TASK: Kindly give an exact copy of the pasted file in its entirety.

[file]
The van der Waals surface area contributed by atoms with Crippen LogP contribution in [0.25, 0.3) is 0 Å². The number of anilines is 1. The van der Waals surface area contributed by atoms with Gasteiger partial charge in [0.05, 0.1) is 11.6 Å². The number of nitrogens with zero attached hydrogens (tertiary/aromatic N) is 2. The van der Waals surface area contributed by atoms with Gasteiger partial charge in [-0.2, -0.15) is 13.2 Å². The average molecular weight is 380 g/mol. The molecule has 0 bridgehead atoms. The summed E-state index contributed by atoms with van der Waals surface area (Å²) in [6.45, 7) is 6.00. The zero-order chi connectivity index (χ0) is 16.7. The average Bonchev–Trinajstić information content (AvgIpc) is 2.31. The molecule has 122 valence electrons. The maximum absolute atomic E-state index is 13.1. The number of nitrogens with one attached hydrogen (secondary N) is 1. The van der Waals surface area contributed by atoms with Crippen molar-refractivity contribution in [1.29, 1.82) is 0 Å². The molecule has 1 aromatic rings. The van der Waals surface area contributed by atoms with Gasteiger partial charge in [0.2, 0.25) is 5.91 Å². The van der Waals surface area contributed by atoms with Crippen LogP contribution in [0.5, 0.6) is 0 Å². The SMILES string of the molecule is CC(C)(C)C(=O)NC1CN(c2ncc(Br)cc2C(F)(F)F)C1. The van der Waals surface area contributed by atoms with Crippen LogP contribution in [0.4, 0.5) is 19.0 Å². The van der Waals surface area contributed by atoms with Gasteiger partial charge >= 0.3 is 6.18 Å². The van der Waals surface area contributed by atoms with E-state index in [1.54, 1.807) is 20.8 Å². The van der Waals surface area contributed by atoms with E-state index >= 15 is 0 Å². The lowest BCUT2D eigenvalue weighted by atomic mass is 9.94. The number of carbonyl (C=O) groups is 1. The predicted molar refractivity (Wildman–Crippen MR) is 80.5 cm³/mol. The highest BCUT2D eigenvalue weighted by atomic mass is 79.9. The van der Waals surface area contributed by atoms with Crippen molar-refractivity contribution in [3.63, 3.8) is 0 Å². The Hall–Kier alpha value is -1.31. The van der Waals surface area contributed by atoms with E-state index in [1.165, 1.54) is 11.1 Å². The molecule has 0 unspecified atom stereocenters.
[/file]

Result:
The van der Waals surface area contributed by atoms with Crippen LogP contribution in [0.25, 0.3) is 0 Å². The number of anilines is 1. The van der Waals surface area contributed by atoms with Gasteiger partial charge in [0.05, 0.1) is 11.6 Å². The number of nitrogens with zero attached hydrogens (tertiary/aromatic N) is 2. The van der Waals surface area contributed by atoms with Gasteiger partial charge in [-0.2, -0.15) is 13.2 Å². The average molecular weight is 380 g/mol. The molecule has 0 bridgehead atoms. The summed E-state index contributed by atoms with van der Waals surface area (Å²) in [6.45, 7) is 6.00. The zero-order chi connectivity index (χ0) is 16.7. The average Bonchev–Trinajstić information content (AvgIpc) is 2.31. The molecule has 122 valence electrons. The maximum absolute atomic E-state index is 13.1. The number of nitrogens with one attached hydrogen (secondary N) is 1. The van der Waals surface area contributed by atoms with Crippen molar-refractivity contribution in [1.29, 1.82) is 0 Å². The molecule has 1 aromatic rings. The van der Waals surface area contributed by atoms with Gasteiger partial charge in [0.2, 0.25) is 5.91 Å². The van der Waals surface area contributed by atoms with Crippen LogP contribution in [0.5, 0.6) is 0 Å². The SMILES string of the molecule is CC(C)(C)C(=O)NC1CN(c2ncc(Br)cc2C(F)(F)F)C1. The van der Waals surface area contributed by atoms with Crippen LogP contribution in [0.4, 0.5) is 19.0 Å². The van der Waals surface area contributed by atoms with Gasteiger partial charge >= 0.3 is 6.18 Å². The van der Waals surface area contributed by atoms with E-state index in [1.54, 1.807) is 20.8 Å². The van der Waals surface area contributed by atoms with E-state index >= 15 is 0 Å². The lowest BCUT2D eigenvalue weighted by atomic mass is 9.94. The number of carbonyl (C=O) groups is 1. The predicted molar refractivity (Wildman–Crippen MR) is 80.5 cm³/mol. The highest BCUT2D eigenvalue weighted by atomic mass is 79.9. The van der Waals surface area contributed by atoms with Crippen molar-refractivity contribution in [3.63, 3.8) is 0 Å². The Hall–Kier alpha value is -1.31. The van der Waals surface area contributed by atoms with E-state index in [1.165, 1.54) is 11.1 Å². The molecule has 0 unspecified atom stereocenters.